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Full title could be, “Old music and lyrics that align with current times now”.

In my previous post, I linked my thoughts and writing about the current pandemic to a Melanie song.  It turns out that I am not the only one who has had lyrics of Melanie’s songs come to mind during this pandemic.  I am a member of a Facebook group of Melanie fans and at some point I noticed others posting “Melanie-isms”, as in songs and lyrics that resonated with them since self-isolation and physical distancing.

Although many of Melanie’s songs can be on the melancholic side, I still had a few playing to cheer me up and fill my time at home lately.  I decided to collect and share more of the lyrics that came to mind and matched the current times for me.  Many of these songs were written decades ago, of course (although Melanie is still performing many of them).  I will include YouTube links for my own archive and in case anyone else wants to listen to the whole song.

I would have to start with Alone Together (a favourite live performance here)

We’re believers, we’ve been hurt by believing
Needing people, we know looking’s not seeing
I see needs that might be answered by forever
Together on our own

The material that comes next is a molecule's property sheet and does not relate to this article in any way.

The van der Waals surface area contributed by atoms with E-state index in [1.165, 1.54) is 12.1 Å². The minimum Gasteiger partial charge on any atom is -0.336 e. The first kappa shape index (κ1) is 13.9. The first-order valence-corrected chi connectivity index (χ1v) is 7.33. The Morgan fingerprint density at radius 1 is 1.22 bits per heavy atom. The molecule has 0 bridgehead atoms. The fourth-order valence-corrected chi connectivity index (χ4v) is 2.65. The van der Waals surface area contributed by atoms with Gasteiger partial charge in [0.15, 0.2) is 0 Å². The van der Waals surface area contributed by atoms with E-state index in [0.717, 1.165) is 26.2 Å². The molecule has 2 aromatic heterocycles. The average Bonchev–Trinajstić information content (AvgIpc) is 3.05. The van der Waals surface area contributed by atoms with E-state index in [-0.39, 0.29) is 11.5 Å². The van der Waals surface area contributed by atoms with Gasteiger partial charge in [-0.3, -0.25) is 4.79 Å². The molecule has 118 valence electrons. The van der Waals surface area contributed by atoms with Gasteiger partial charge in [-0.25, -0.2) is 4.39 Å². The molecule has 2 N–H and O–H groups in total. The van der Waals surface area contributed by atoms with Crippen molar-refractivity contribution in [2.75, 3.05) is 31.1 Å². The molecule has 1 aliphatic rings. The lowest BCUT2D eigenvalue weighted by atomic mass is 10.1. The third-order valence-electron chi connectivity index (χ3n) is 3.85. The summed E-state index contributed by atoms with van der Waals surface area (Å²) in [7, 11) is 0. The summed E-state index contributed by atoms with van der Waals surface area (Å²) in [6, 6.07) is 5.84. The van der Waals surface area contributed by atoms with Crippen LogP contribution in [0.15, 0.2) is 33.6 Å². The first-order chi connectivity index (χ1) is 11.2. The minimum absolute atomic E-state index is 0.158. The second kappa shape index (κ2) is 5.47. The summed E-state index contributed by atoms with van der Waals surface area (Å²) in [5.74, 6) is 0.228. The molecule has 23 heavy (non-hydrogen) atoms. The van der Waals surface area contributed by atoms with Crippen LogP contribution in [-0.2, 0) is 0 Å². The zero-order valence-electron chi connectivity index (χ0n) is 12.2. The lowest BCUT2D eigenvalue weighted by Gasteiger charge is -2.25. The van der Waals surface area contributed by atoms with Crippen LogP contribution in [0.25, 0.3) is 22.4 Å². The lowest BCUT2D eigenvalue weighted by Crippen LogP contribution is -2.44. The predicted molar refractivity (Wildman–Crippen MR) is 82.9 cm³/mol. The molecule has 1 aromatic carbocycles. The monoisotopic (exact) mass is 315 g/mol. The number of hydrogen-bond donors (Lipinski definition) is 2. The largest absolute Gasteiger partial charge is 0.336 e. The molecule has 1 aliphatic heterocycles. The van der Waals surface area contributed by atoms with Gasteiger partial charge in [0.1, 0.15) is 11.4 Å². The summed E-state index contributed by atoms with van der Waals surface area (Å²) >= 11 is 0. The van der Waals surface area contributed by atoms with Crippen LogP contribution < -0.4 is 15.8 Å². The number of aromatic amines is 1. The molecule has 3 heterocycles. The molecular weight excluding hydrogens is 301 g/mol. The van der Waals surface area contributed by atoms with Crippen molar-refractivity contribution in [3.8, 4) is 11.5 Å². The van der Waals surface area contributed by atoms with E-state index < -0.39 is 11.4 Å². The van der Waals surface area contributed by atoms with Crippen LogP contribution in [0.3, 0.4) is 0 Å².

Let’s be together alone

Next, Ring The Living Bell, because the title of the song and chorus have a positive vibe that cut though some of the sad news. I first heard it on an album, but this is a great live version.

Ring the living bell, ring the living bell
Shine the living light

Beautiful People is beautiful any time.

Beautiful people
You ride the same subway
As I do ev’ry morning
That’s got to tell you something
We’ve got so much in common
I go the same direction that you do
So if you take care of me
Maybe I’ll take care of you

I just realized that the title of my previous post could connect to two songs: Here I Am and Again.

From Again,

Nothing for me to do
But be alone
Tonight
Maybe I’ll sit and write
‘Cause if I don’t
The ones I met won’t
Be my friends for life

I love singing out loud to this one:  The Good Guys.

But if we keep on trying
Though our purpose isn’t clear
We just may move the universe